As a “drum coach” I have the unique opportunity to work with many drummers one-on-one. I’m a firm believer that every drummer, no matter their level of skill or experience, can use some outside perspective on his or her drumming. While we may not all have access to another drummer with the ability to coach us in our drumming- we all have access to a smart phone with a camera!
So, each of us has the chance to record ourselves drumming, and then “watch the tape!”
But what should you look for when you watch a video of yourself drumming?
It can be very tempting, when watching video of our own drumming, to immediately jump to the smallest details and “flaws” in our drumming. But I want to encourage you to take a step back to something much simpler at first (and to make sure we aren’t too hard on ourselves!).
I suggest beginning by watching yourself play a simple pattern. While examining your own drumming, you’ll discover all kinds of aspects of your drumming that you may not have known existed… “I make that face every time I hit the snare drum?”
The very first thing I look for in my own drumming is whether or not I am hitting the center of the snare drum consistently. In fact, this is the very first thing I look at in every drummer I work with. If he isn’t hitting the center of the drum consistently, I look to see if he is hitting any one spot on the drum consistently. It may not be the exact center, but maybe he’s hitting it somewhere else consistently. In about 80% of the drummers I’ve worked with, they aren’t hitting anywhere on the drum consistently.
This can be a big problem for 2 reasons.
- Inconsistently placing each hit on the drum changes the sound of the drum from hit to hit (unless you’ve added a lot of muffling to the drum). This may not seem like such a big deal if you’re just practicing alone, but the more “polished” the musical situation, the more important absolute consistency is in your drumming. Those little differences in sound that come from hitting different parts of the drum head are MUCH more pronounced in any situation where the drums are mic’d. So those differences in snare sound will come out in a church gathering space if the drums have microphones on them. But if you wait until you find yourself in one of these situations, it’s too late. You can’t fix the problem with two minutes of “trying to fix it”… You have to work for it… Which brings me to my second reason…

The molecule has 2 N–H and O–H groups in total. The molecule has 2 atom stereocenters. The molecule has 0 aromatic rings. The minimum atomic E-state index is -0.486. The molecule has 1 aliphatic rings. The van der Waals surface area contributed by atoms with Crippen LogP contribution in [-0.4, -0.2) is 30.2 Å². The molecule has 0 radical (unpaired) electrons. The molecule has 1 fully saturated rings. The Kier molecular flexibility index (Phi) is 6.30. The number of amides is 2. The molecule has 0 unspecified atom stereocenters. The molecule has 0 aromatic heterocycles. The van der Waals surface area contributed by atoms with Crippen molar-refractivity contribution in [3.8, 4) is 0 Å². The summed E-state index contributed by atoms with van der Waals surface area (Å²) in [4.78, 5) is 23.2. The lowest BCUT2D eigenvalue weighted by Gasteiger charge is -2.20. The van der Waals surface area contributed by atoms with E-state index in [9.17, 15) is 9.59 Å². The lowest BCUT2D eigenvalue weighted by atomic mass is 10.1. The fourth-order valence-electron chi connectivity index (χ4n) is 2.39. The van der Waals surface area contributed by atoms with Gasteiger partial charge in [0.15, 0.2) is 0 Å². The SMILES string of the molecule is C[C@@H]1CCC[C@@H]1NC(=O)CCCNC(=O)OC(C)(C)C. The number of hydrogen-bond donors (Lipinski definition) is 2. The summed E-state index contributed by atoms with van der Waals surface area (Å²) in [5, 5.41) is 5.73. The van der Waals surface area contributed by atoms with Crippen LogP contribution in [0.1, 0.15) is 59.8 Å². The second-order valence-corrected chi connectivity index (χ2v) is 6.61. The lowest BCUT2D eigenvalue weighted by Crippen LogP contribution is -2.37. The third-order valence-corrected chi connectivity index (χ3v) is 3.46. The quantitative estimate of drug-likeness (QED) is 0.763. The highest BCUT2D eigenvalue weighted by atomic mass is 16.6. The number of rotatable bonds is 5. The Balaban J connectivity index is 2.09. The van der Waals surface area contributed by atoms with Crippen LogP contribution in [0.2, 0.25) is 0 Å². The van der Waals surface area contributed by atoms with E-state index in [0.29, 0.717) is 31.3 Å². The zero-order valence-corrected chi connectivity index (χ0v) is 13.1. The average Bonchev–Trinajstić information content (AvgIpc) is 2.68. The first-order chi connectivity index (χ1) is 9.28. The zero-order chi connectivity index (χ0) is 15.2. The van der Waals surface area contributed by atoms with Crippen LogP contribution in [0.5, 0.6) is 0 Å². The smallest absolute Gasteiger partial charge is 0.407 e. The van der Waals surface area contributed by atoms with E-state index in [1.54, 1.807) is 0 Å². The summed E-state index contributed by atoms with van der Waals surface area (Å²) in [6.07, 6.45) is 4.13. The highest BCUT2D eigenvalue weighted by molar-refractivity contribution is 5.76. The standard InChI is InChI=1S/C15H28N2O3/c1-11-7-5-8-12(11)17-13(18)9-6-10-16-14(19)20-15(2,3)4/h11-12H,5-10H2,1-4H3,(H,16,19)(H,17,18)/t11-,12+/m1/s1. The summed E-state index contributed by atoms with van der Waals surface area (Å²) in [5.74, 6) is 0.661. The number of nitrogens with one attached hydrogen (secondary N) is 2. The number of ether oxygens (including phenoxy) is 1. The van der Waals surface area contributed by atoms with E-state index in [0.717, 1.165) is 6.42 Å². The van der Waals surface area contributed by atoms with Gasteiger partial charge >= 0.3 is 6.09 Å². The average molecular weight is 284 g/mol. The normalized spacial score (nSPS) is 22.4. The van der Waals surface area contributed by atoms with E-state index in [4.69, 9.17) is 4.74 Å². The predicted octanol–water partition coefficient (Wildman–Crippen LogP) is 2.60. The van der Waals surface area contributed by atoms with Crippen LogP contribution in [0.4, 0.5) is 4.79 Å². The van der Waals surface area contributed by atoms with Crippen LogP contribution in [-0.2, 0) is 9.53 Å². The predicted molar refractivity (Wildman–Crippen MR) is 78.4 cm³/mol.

- If we’re unable to consistently place our drumstick strikes on the drum head, it might be pointing to a bigger problem: A lack of control in our drumming. You see, as drummers, we should all strive to be in complete control of our playing. That means every single breath of a note, 100% of the time. When I first starting work with my own “drum coach”, he helped me discover that I actually couldn’t play a simple drum pattern without playing a bunch of ghost notes. That’s a lack of control, and needed to be addressed.
Beyond watching yourself drum, while you are behind the drum kit, ask yourself “Am I able to hit the center of the drum every single time, if I really focus and try?” If so, that’s a good first step… Start focusing on that aspect of your playing in your upcoming practice sessions- and work to get to the point where you are hitting the center of the drum 100% of the time, even when you don’t focus on hitting the center.
If not, start at the drumstick and work your way “up your arm”- starting with your finger tips and moving to your fingers, palms, wrists, forearms, elbows, etc… Every step in that “flow” is a chance for a variable to be introduced- and should be examined. The best way to do examine your own playing objectively is to shoot video of yourself playing the drums.
So that’s what you can do today: record a short video of yourself drumming. Follow that “flow” up your arm to see where the inconsistency in movement is, and start to address those issues that you discover.
Remember- this isn’t about becoming machines or robots in our drumming… It’s about keeping control of every note, all of the time! Control allows us to be intentional in our drumming, and ultimately in leading others in worship!